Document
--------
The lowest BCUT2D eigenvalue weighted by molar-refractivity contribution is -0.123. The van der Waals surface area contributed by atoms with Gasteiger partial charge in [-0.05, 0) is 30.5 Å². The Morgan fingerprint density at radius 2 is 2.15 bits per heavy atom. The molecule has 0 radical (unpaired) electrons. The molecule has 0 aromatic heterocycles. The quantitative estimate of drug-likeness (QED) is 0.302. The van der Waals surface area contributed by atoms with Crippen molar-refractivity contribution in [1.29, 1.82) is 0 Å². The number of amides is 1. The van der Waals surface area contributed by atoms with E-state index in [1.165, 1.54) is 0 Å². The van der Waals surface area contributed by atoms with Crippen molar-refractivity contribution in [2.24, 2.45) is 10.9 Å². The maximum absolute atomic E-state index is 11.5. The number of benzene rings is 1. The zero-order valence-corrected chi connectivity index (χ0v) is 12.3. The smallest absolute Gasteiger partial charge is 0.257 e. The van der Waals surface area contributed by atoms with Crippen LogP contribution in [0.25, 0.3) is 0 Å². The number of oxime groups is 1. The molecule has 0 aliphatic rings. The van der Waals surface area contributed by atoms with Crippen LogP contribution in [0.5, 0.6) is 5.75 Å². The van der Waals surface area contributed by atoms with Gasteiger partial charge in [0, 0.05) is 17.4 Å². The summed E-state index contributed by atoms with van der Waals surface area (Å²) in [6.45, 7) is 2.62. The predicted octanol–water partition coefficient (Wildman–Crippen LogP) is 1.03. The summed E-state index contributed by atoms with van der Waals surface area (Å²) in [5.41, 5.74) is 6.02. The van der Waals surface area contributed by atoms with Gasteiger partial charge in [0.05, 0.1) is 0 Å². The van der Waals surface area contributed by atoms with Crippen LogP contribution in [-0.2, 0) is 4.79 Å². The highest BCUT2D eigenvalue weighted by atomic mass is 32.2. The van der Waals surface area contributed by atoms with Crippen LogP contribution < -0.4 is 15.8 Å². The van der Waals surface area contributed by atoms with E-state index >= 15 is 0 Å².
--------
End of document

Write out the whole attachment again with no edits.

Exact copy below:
The lowest BCUT2D eigenvalue weighted by molar-refractivity contribution is -0.123. The van der Waals surface area contributed by atoms with Gasteiger partial charge in [-0.05, 0) is 30.5 Å². The Morgan fingerprint density at radius 2 is 2.15 bits per heavy atom. The molecule has 0 radical (unpaired) electrons. The molecule has 0 aromatic heterocycles. The quantitative estimate of drug-likeness (QED) is 0.302. The van der Waals surface area contributed by atoms with Crippen molar-refractivity contribution in [1.29, 1.82) is 0 Å². The number of amides is 1. The van der Waals surface area contributed by atoms with E-state index in [1.165, 1.54) is 0 Å². The van der Waals surface area contributed by atoms with Crippen molar-refractivity contribution in [2.24, 2.45) is 10.9 Å². The maximum absolute atomic E-state index is 11.5. The number of benzene rings is 1. The zero-order valence-corrected chi connectivity index (χ0v) is 12.3. The smallest absolute Gasteiger partial charge is 0.257 e. The van der Waals surface area contributed by atoms with Crippen LogP contribution in [0.25, 0.3) is 0 Å². The number of oxime groups is 1. The molecule has 0 aliphatic rings. The van der Waals surface area contributed by atoms with Crippen LogP contribution in [0.5, 0.6) is 5.75 Å². The van der Waals surface area contributed by atoms with Gasteiger partial charge in [0, 0.05) is 17.4 Å². The summed E-state index contributed by atoms with van der Waals surface area (Å²) in [6.45, 7) is 2.62. The predicted octanol–water partition coefficient (Wildman–Crippen LogP) is 1.03. The summed E-state index contributed by atoms with van der Waals surface area (Å²) in [5.41, 5.74) is 6.02. The van der Waals surface area contributed by atoms with Gasteiger partial charge in [0.05, 0.1) is 0 Å². The van der Waals surface area contributed by atoms with Crippen LogP contribution in [-0.2, 0) is 4.79 Å². The highest BCUT2D eigenvalue weighted by atomic mass is 32.2. The van der Waals surface area contributed by atoms with Crippen LogP contribution < -0.4 is 15.8 Å². The van der Waals surface area contributed by atoms with E-state index >= 15 is 0 Å².